"We must draw a red line and say no to Republicans taking our economy hostage to line the pockets of the fossil fuel industry," said Allie Rosenbluth.
The glossy website for the African Oil Summit in London last week called the event “Africa’s premier global energy conference”. Partners included some of the biggest international oil companies such as BP, Shell, Eni, E.on and Total.
"At a time when we rapidly need to phase out fossil fuels, this year’s G7 host has pushed for the expansion of gas and LNG and technologies that would prolong the use of coal," said Susanne Wong, Asia Program Manager.
Hundreds of civil society organisations from dozens of countries have taken to the streets around the world to demand that the G7 stop peddling fossil fuels to developing countries and stop promoting false solutions to the climate crisis.
"Our communities and climate cannot afford more fossil fuels, nor more dangerous distractions like carbon capture, hydrogen, or ammonia — it’s long past time to end the era of fossil fuels," said Collin Rees.
"Prime Minister Kishida is using Japan’s G7 presidency to benefit Japanese corporate interests over the health and security of people and our planet," said Susanne Wong.
“Biden’s claims to be a climate leader are increasingly laughable after EXIM’s approval of this refinery. If he can’t be trusted to keep this relatively modest promise, how can anyone trust the United States to live up to its even grander climate promises?" asked Adam McGibbon.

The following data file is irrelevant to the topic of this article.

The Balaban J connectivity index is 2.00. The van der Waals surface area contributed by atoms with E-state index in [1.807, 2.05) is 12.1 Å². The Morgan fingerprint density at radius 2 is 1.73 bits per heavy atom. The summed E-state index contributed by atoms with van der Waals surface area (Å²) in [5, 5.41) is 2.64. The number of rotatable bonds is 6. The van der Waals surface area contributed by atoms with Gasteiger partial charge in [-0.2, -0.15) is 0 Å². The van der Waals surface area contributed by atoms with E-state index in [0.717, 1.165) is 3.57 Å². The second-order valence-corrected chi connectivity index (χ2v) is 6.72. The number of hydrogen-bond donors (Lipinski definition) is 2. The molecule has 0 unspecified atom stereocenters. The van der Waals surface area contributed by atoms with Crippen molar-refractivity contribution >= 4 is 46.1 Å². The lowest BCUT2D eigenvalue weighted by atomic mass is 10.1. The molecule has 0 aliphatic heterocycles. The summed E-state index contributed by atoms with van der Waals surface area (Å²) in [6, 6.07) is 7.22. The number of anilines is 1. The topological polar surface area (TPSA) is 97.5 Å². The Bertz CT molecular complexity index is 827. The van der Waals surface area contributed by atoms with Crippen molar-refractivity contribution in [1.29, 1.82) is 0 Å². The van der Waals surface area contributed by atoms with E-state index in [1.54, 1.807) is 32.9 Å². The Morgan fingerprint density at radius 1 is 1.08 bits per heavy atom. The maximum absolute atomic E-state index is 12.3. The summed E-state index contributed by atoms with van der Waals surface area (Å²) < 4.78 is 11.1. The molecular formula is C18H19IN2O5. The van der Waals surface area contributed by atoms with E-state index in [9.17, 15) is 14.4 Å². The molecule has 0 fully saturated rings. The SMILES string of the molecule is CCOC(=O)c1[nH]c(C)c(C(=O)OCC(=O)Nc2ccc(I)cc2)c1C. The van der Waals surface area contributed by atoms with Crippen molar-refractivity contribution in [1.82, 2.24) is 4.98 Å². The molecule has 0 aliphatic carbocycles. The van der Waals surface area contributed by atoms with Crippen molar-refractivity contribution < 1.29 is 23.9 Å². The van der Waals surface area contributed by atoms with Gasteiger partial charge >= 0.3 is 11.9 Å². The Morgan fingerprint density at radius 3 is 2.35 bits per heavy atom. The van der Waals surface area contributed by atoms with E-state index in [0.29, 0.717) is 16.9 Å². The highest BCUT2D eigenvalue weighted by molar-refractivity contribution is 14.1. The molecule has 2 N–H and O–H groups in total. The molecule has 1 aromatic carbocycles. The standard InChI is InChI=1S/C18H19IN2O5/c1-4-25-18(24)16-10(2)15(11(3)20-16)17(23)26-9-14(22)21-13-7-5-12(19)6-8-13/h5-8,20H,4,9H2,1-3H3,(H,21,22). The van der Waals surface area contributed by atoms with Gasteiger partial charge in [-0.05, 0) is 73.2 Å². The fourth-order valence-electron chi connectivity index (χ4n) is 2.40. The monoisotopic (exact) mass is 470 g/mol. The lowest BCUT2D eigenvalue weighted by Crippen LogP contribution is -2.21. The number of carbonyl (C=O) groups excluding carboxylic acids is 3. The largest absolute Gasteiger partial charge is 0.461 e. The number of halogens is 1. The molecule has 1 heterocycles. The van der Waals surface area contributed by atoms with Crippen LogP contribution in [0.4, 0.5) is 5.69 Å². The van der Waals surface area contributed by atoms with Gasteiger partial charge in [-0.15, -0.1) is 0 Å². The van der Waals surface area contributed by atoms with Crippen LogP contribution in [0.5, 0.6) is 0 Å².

"As we feared and expected, the UAE Presidency of COP28 is putting the interest of the oil and gas industry above those of the climate process it is supposed to shepherd," said Romain Ioualalen.
It's that time of year again when the oil industry has to face its shareholders and investors in public: AGM season. Over the coming days, Big Oil executives will have to respond to questions about how they are reconciling the plans for expanding fossil fuel growth with their public commitments on climate change.
“Until Biden reins in Big Oil’s deadly expansion that's locking in decades of global fossil fuel pollution, his legacy will remain one of failing to confront reckless U.S. oil and gas production that's killing the planet," said Collin Rees.